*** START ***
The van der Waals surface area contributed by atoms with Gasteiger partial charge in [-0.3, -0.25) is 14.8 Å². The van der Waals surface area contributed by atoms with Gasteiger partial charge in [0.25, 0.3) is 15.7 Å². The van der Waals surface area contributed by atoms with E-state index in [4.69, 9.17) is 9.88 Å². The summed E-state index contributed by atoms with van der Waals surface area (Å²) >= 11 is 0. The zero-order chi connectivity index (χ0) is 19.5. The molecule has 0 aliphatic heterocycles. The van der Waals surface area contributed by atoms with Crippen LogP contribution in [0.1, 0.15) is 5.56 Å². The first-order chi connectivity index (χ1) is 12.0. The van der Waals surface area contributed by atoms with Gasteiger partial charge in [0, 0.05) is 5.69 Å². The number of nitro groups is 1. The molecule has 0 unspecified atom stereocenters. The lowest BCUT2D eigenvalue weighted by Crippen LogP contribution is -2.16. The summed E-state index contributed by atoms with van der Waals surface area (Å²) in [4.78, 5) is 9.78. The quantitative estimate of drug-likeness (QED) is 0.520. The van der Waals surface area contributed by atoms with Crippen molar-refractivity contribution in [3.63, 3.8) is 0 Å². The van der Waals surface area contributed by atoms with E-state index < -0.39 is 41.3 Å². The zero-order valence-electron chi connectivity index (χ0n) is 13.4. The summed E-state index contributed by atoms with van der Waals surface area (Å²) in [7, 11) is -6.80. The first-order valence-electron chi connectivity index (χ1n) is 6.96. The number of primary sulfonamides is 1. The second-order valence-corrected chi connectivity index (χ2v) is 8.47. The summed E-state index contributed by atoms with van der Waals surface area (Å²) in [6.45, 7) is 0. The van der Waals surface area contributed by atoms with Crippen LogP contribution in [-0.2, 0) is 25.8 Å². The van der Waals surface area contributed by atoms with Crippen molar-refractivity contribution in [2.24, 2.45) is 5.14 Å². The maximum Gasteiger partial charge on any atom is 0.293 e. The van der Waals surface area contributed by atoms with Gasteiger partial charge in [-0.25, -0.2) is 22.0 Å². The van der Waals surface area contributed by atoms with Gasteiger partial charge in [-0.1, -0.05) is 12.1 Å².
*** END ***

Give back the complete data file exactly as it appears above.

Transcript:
The van der Waals surface area contributed by atoms with Gasteiger partial charge in [-0.3, -0.25) is 14.8 Å². The van der Waals surface area contributed by atoms with Gasteiger partial charge in [0.25, 0.3) is 15.7 Å². The van der Waals surface area contributed by atoms with E-state index in [4.69, 9.17) is 9.88 Å². The summed E-state index contributed by atoms with van der Waals surface area (Å²) >= 11 is 0. The zero-order chi connectivity index (χ0) is 19.5. The molecule has 0 aliphatic heterocycles. The van der Waals surface area contributed by atoms with Crippen LogP contribution in [0.1, 0.15) is 5.56 Å². The first-order chi connectivity index (χ1) is 12.0. The van der Waals surface area contributed by atoms with Gasteiger partial charge in [0, 0.05) is 5.69 Å². The number of nitro groups is 1. The molecule has 0 unspecified atom stereocenters. The lowest BCUT2D eigenvalue weighted by Crippen LogP contribution is -2.16. The summed E-state index contributed by atoms with van der Waals surface area (Å²) in [4.78, 5) is 9.78. The quantitative estimate of drug-likeness (QED) is 0.520. The van der Waals surface area contributed by atoms with Crippen molar-refractivity contribution in [3.63, 3.8) is 0 Å². The van der Waals surface area contributed by atoms with E-state index < -0.39 is 41.3 Å². The zero-order valence-electron chi connectivity index (χ0n) is 13.4. The summed E-state index contributed by atoms with van der Waals surface area (Å²) in [7, 11) is -6.80. The first-order valence-electron chi connectivity index (χ1n) is 6.96. The number of primary sulfonamides is 1. The second-order valence-corrected chi connectivity index (χ2v) is 8.47. The summed E-state index contributed by atoms with van der Waals surface area (Å²) in [6.45, 7) is 0. The van der Waals surface area contributed by atoms with Crippen LogP contribution in [-0.2, 0) is 25.8 Å². The van der Waals surface area contributed by atoms with Crippen molar-refractivity contribution in [2.24, 2.45) is 5.14 Å². The maximum Gasteiger partial charge on any atom is 0.293 e. The van der Waals surface area contributed by atoms with Gasteiger partial charge in [-0.25, -0.2) is 22.0 Å². The van der Waals surface area contributed by atoms with Gasteiger partial charge in [-0.1, -0.05) is 12.1 Å².